Vancouver Ladies Poker League Brings Women to the Table
There was no difficulty finding the Vancouver Ladies Poker League in one corner of the poker room at Edgewater Casino in Vancouver, BC. Howls of laughter came from the three poker tables along the far wall, a stark contrast to the mostly male-dominated tables in the rest of the room where players sat virtually silent and stern.
"Come hang out with us on Tuesday night," Jenn Assu had told me. "We'll all be at Edgewater."
I knew that there were quite a few talented female poker players in Vancouver, and was vaguely aware that there was a women's league that brought them all together. But it wasn't until Team Ivey Pro and Vancouverite Gillian Epp put me in contact with Jenn Assu and April Facey that I got to know the dozens of women who make up the Vancouver Ladies Poker League (VLPL).
There have been several articles circulating in the past few months about women in poker. I don't think there is hardly anyone who would disagree that it'd be great to see more women playing poker.
Vanessa Selbst, arguably the best tournament poker player in the world, will be the first woman to put up a million dollar buy-in when she enters the Big One for One Drop tournament in Las Vegas this summer. Victoria Coren Mitchell recently made history when she became the first person to ever win a European Poker Tour (EPT) event twice. She was also the first woman to ever win an EPT back in 2006.
There is no doubt that there are some great female poker players who have found tremendous success in the game. However, they are still greatly outnumbered. Walk into a tournament hall at any major event and you would be doing well if women made up 10% of the field.
So, an invitation to spend an evening with a group of women playing poker was one I couldn't pass up, despite being, very self-consciously, the only male in the group. This is the grassroots level — where ladies in Vancouver can play and learn poker, have a lot of fun, make some friends, and go on to play in larger arenas.
The league was formed in response to the popular Women's Poker Classic (WPC) being cancelled for 2014. The annual women's series in support of Canadian Breast Cancer Foundation was a must-play event for Vancouver women and a good reason for a yearly poker vacation for women from out of town. But Cascades Casino, the hosting venue, decided not to run it this year.
Jenn Assu and April Facey worked together to form the league that is now VLPL. Friendships had been made over the years and, with the loss of WPC, the players didn't want to lose the chance to get together and play.
With seven different poker rooms in the Vancouver area, women were playing in different locations at different times all across the city. There was also a decline in the number of women playing poker without an event to foster their involvement. So, Assu and Facey extended an invitation and brought all the local ladies into Edgewater one night a week to compete in the VLPL.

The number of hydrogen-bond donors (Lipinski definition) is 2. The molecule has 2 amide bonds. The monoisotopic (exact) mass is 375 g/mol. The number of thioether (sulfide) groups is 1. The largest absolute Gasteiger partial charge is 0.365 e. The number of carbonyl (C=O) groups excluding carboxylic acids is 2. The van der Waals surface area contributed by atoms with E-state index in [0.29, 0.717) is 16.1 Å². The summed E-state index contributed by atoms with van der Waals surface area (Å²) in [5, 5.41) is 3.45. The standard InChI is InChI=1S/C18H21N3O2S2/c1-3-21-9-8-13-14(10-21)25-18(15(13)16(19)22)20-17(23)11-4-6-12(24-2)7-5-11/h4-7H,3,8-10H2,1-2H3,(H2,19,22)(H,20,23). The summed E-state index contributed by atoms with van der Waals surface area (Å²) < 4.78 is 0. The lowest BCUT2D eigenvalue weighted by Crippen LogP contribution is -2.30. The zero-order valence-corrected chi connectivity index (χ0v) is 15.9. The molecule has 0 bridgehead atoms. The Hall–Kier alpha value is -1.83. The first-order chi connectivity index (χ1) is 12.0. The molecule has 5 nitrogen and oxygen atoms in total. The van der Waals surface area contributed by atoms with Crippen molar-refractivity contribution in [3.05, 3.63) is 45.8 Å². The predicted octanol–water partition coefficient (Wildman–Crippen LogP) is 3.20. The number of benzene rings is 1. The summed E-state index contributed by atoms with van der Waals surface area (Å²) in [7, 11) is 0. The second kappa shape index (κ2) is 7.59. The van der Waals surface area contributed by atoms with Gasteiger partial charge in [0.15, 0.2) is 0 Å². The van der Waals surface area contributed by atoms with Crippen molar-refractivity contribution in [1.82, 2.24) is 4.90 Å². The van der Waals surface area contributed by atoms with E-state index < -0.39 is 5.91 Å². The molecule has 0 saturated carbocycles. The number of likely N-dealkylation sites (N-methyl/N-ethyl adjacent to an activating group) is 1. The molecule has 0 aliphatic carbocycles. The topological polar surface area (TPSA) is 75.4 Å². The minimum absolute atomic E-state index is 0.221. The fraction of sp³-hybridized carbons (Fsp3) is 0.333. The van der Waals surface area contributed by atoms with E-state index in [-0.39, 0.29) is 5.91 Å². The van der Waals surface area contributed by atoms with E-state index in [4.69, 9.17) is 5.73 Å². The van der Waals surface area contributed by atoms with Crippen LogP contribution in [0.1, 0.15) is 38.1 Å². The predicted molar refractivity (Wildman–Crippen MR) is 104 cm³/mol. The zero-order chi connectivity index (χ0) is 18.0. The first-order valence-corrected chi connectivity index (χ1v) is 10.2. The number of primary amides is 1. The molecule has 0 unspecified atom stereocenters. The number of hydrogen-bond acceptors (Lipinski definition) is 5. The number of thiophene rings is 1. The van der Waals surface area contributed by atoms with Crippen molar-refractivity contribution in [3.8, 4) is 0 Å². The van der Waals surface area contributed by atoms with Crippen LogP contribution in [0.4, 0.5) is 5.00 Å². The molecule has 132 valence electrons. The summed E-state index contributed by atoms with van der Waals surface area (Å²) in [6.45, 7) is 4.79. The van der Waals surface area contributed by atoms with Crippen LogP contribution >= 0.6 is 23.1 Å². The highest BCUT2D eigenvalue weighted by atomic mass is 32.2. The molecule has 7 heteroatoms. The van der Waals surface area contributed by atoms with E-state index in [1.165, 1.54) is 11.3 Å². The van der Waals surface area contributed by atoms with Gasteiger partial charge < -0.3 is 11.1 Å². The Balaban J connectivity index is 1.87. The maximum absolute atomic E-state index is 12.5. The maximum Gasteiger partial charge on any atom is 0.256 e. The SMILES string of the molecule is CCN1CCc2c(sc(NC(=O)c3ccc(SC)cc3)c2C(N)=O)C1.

The emphasis is definitely on fun. They keep the staff busy bringing them drinks and liven up the poker room with plenty of laughter and shouting. Assu explained that it is important to have a place for women to play together where they are more comfortable and not so intimidated — a welcoming environment.
But don't let the smiles and jokes and bursts of laughter mislead you into thinking this isn't about poker; the competition is fierce. Shouts of "how can you call that?" and "you're such a luckbox!" are heard often. These ladies take the game seriously and are real contenders in events outside of the league.
Besides the success the two founders, Facey and Assu, have had in poker tournaments, league members include the likes of Joanne Lewis who cashed three times at last year's WSOP, and Khatoon Parpia, or "Mrs. P" as she's best known, who has won a side event in each of the last two poker series that have run in Vancouver this year. There is some talent in this group.
The league meets once a week and plays a $60 tournament hosted at Edgewater Casino. It's a bit of a turbo with 15-minute blinds and 6,000 starting chips. Out of the $60 buy-in, $10 goes to the casino, $25 goes to the league, and the remainder goes into the prize pool for the night.
The money paid to the league has been stacking up and will serve as prizes for a season-ending tournament. At least one lucky member will win a package to WSOP to play the Main Event. To keep the league interested and to create a bit of a sweat, the remainder of the members hold a 10% stake in their Main Event entrant.
There are over 40 ladies in the league and about 30 of them make it out on any given Tuesday. This is what poker is about: some friendly competition, improving your game together, and lots of laughs. I hope some of these women go on to achieve great things in poker. But mostly, I hope they all just continue to have a ton of fun playing the game. Maybe the rest of us could take some pointers.